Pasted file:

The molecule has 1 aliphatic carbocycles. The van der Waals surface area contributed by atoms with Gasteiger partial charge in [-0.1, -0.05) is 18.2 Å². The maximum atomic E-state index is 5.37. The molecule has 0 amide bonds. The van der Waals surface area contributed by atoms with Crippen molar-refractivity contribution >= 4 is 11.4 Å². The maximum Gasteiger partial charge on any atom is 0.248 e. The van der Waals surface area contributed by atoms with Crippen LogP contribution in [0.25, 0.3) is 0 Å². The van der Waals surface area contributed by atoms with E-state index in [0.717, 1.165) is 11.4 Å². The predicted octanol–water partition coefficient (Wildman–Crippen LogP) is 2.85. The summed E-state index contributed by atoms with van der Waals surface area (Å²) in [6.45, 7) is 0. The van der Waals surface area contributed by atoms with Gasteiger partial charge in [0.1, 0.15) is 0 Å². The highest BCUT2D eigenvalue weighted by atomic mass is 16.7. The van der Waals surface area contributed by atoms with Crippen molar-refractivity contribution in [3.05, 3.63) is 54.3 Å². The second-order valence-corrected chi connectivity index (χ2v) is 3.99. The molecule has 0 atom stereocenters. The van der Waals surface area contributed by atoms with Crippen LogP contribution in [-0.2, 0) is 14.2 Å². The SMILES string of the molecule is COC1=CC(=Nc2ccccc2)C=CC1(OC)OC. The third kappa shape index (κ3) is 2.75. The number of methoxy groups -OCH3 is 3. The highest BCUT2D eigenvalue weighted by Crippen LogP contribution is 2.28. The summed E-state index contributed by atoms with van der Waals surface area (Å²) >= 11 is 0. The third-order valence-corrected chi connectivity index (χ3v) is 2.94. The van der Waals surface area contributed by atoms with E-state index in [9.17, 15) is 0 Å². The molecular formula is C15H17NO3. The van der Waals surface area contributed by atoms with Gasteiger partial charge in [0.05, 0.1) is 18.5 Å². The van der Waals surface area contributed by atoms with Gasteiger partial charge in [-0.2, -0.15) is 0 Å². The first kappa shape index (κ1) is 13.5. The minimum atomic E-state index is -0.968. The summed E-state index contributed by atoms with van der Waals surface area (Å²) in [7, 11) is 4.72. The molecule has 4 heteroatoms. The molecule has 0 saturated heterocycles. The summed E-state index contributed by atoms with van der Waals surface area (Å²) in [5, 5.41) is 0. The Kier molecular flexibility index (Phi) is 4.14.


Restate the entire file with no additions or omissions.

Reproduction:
The molecule has 1 aliphatic carbocycles. The van der Waals surface area contributed by atoms with Gasteiger partial charge in [-0.1, -0.05) is 18.2 Å². The maximum atomic E-state index is 5.37. The molecule has 0 amide bonds. The van der Waals surface area contributed by atoms with Crippen molar-refractivity contribution >= 4 is 11.4 Å². The maximum Gasteiger partial charge on any atom is 0.248 e. The van der Waals surface area contributed by atoms with Crippen LogP contribution in [0.25, 0.3) is 0 Å². The van der Waals surface area contributed by atoms with E-state index in [0.717, 1.165) is 11.4 Å². The predicted octanol–water partition coefficient (Wildman–Crippen LogP) is 2.85. The summed E-state index contributed by atoms with van der Waals surface area (Å²) in [6.45, 7) is 0. The van der Waals surface area contributed by atoms with Gasteiger partial charge in [0.1, 0.15) is 0 Å². The highest BCUT2D eigenvalue weighted by atomic mass is 16.7. The van der Waals surface area contributed by atoms with Crippen molar-refractivity contribution in [3.05, 3.63) is 54.3 Å². The second-order valence-corrected chi connectivity index (χ2v) is 3.99. The molecule has 0 atom stereocenters. The van der Waals surface area contributed by atoms with Crippen LogP contribution in [-0.2, 0) is 14.2 Å². The SMILES string of the molecule is COC1=CC(=Nc2ccccc2)C=CC1(OC)OC. The third kappa shape index (κ3) is 2.75. The number of methoxy groups -OCH3 is 3. The highest BCUT2D eigenvalue weighted by Crippen LogP contribution is 2.28. The summed E-state index contributed by atoms with van der Waals surface area (Å²) >= 11 is 0. The third-order valence-corrected chi connectivity index (χ3v) is 2.94. The van der Waals surface area contributed by atoms with E-state index in [9.17, 15) is 0 Å². The molecular formula is C15H17NO3. The van der Waals surface area contributed by atoms with Gasteiger partial charge in [0.05, 0.1) is 18.5 Å². The van der Waals surface area contributed by atoms with Gasteiger partial charge in [-0.2, -0.15) is 0 Å². The first kappa shape index (κ1) is 13.5. The minimum atomic E-state index is -0.968. The summed E-state index contributed by atoms with van der Waals surface area (Å²) in [7, 11) is 4.72. The molecule has 4 heteroatoms. The molecule has 0 saturated heterocycles. The summed E-state index contributed by atoms with van der Waals surface area (Å²) in [5, 5.41) is 0. The Kier molecular flexibility index (Phi) is 4.14.